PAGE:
Jim Kelly cancer update: Chemotherapy postponed for NFL Hall of Famer - "No way I'd be here without my faith"
The former Buffalo Bills star was scheduled to start treatment yesterday.
54-year old Jim Kelly will begin chemo and radiation therapy next week, a postponement of seven days, due to a fever.
The former NFL quarterback announced in June 2013 that he had been diagnosed with squamous cell carcinoma of the upper jaw bone, and has undergone a series of procedures over the past year.
Shortly after the announcement, Kelly had the left side of his jaw and teeth on the left side of his mouth removed, and was told that no chemotherapy or radiation treatment would be necessary.
Last month, he found out that the cancer had returned, and had surgery to relieve pain on the left side of his face and jaw. "I need lots of prayers," Kelly said at the time.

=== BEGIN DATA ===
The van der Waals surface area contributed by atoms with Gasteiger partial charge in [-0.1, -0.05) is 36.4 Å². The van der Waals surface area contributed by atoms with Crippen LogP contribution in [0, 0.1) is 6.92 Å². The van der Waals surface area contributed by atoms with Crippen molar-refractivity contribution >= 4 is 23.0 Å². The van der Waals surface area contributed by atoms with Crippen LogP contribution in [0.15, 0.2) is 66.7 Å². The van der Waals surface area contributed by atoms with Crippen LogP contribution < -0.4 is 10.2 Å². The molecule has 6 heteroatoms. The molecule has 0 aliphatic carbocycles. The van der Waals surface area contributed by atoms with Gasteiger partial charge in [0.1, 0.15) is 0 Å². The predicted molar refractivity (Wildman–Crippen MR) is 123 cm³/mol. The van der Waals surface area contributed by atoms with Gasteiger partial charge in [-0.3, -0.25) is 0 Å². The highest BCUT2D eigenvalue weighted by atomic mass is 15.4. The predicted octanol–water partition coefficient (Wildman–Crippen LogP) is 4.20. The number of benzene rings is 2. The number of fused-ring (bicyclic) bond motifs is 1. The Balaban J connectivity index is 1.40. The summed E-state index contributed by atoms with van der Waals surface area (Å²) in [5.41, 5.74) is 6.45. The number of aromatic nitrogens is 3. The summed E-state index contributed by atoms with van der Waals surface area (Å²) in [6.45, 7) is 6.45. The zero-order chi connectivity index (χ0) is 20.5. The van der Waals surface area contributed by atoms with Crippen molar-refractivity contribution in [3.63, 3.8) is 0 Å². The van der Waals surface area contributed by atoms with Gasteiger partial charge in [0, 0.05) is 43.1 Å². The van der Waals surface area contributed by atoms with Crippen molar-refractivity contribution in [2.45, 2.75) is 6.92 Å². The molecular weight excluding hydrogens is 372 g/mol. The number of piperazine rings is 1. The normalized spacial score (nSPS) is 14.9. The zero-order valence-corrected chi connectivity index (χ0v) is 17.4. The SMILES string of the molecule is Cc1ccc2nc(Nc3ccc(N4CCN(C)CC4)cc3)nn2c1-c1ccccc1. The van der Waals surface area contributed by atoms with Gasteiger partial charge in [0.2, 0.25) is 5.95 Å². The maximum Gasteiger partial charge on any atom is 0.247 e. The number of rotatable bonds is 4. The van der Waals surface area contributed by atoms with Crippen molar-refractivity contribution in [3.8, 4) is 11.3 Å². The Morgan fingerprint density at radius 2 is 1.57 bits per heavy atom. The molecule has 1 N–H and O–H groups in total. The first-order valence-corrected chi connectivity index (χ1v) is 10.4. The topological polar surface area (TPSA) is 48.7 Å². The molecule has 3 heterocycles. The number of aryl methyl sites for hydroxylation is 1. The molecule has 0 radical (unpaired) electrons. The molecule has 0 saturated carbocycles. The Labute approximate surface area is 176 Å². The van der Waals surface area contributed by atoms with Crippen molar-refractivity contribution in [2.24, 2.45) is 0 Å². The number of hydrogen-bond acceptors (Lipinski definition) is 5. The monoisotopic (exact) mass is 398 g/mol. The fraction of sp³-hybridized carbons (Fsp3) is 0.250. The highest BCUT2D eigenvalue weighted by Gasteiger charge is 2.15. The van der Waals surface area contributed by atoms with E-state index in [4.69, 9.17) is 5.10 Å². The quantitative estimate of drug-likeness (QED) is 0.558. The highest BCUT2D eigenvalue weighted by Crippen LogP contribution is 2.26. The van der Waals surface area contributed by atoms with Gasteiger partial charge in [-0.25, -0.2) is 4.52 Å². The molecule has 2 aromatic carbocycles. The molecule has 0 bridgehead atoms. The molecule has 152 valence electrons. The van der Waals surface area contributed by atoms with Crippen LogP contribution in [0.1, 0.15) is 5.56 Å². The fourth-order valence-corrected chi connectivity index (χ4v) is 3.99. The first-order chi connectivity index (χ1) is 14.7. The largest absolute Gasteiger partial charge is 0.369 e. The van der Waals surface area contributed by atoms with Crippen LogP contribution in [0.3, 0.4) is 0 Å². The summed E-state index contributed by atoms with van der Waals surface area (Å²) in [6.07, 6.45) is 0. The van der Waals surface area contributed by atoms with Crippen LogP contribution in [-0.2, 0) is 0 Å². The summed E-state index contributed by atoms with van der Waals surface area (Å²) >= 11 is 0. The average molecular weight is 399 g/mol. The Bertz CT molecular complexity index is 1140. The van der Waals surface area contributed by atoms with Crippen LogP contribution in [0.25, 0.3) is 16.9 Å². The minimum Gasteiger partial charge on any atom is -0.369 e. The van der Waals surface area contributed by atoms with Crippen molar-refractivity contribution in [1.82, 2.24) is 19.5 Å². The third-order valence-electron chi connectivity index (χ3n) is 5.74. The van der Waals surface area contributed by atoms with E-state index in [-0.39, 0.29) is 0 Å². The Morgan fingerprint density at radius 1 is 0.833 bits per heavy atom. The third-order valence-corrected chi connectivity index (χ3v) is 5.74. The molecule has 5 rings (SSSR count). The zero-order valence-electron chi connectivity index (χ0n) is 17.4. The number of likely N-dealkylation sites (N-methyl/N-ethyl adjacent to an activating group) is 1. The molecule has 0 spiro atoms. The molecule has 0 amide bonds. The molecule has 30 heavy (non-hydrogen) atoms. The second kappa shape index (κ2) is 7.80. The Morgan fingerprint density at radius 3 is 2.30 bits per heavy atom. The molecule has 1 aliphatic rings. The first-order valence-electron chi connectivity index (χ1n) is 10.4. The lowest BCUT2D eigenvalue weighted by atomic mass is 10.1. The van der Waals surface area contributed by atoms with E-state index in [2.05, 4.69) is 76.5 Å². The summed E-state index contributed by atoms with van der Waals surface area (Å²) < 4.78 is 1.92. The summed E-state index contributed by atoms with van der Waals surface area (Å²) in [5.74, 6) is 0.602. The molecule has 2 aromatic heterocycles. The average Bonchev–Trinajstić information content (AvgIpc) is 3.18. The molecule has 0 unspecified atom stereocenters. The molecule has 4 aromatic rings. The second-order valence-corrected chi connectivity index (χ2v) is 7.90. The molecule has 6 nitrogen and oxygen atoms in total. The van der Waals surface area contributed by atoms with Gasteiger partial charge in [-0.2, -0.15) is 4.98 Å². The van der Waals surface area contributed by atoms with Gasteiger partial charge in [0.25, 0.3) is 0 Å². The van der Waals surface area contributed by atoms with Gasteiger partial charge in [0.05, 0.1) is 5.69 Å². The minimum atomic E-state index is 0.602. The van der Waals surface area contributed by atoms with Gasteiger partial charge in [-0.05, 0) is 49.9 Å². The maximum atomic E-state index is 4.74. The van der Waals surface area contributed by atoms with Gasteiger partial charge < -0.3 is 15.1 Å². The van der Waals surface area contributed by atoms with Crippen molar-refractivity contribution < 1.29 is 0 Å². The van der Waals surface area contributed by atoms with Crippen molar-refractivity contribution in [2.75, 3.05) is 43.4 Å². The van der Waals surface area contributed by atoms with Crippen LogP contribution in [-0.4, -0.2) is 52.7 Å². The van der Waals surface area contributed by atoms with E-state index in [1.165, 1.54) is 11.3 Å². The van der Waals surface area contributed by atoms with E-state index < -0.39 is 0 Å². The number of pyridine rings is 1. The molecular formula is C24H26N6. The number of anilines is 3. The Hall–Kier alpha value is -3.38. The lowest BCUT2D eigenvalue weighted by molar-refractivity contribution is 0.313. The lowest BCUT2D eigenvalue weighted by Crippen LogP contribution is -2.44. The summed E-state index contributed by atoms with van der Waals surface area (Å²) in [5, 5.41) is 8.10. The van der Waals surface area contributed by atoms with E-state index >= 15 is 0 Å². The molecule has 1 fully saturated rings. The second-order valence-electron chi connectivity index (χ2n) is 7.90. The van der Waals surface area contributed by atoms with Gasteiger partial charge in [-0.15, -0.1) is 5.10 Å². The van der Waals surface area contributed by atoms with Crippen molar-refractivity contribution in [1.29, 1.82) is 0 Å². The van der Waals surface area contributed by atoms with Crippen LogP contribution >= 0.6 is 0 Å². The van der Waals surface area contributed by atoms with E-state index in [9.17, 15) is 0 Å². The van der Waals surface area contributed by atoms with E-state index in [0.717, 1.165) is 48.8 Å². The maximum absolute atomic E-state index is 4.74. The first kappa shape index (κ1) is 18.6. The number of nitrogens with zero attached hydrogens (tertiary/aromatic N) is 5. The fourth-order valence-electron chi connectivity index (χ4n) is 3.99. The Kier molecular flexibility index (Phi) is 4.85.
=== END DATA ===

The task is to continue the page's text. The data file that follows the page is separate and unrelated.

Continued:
Kelly was initially expected to undergo another surgery, but revealed that he has several microscopic tumors that cannot be removed surgically. Instead, he will undergo chemotherapy and radiation therapy. His doctor has called the cancer "very treatable and potentially curable."
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In a detailed story by Sports Illustrated's Monday Morning Quarterback, Kelly stated that his faith has enabled him to endure his tribulations: "There is no way I'd be here without my faith. It's been such a roller coaster. So many things. The Super Bowl losses, the fabulous career, my son born sick, making the Hall of Fame, my son dying, two plates and 10 screws in my back after major surgery, one plate and six screws in my neck after another surgery, a double hernia, the cancer, surgery on my jaw, the cancer coming back, now what I'm facing."
Jim Kelly's son, Hunter, was born with Krabbe Disease-- an inherited degenerative disorder of the central and peripheral nervous systems. He died in 2005 at the age of 8.
Kelly spent 11 seasons with the Bills and led them to four consecutive Super Bowl appearances in the early 1990s, only to lose them all. He was inducted into the Pro Football Hall of Fame in 2002.